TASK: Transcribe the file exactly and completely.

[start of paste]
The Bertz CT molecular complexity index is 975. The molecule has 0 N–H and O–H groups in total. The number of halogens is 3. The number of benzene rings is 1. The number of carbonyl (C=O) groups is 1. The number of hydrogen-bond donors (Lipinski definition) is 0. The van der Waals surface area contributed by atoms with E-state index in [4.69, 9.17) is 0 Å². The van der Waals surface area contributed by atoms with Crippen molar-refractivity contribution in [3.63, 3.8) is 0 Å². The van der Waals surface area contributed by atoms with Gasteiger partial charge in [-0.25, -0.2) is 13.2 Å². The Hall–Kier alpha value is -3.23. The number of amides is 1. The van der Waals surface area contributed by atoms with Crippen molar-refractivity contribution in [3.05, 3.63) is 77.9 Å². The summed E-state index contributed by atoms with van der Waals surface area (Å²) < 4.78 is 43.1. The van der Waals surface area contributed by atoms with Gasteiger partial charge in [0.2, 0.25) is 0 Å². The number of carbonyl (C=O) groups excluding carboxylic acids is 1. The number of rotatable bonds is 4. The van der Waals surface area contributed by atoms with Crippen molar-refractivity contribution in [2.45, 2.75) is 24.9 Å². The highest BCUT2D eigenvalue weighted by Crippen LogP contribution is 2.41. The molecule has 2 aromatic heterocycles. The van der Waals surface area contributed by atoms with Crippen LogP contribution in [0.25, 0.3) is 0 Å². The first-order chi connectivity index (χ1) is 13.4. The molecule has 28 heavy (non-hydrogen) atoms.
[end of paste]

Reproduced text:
The Bertz CT molecular complexity index is 975. The molecule has 0 N–H and O–H groups in total. The number of halogens is 3. The number of benzene rings is 1. The number of carbonyl (C=O) groups is 1. The number of hydrogen-bond donors (Lipinski definition) is 0. The van der Waals surface area contributed by atoms with E-state index in [4.69, 9.17) is 0 Å². The van der Waals surface area contributed by atoms with Crippen molar-refractivity contribution in [3.63, 3.8) is 0 Å². The van der Waals surface area contributed by atoms with Gasteiger partial charge in [-0.25, -0.2) is 13.2 Å². The Hall–Kier alpha value is -3.23. The number of amides is 1. The van der Waals surface area contributed by atoms with Crippen molar-refractivity contribution in [3.05, 3.63) is 77.9 Å². The summed E-state index contributed by atoms with van der Waals surface area (Å²) < 4.78 is 43.1. The van der Waals surface area contributed by atoms with Gasteiger partial charge in [0.2, 0.25) is 0 Å². The number of carbonyl (C=O) groups excluding carboxylic acids is 1. The number of rotatable bonds is 4. The van der Waals surface area contributed by atoms with Crippen molar-refractivity contribution in [2.45, 2.75) is 24.9 Å². The highest BCUT2D eigenvalue weighted by Crippen LogP contribution is 2.41. The molecule has 2 aromatic heterocycles. The van der Waals surface area contributed by atoms with Crippen LogP contribution in [0.25, 0.3) is 0 Å². The first-order chi connectivity index (χ1) is 13.4. The molecule has 28 heavy (non-hydrogen) atoms.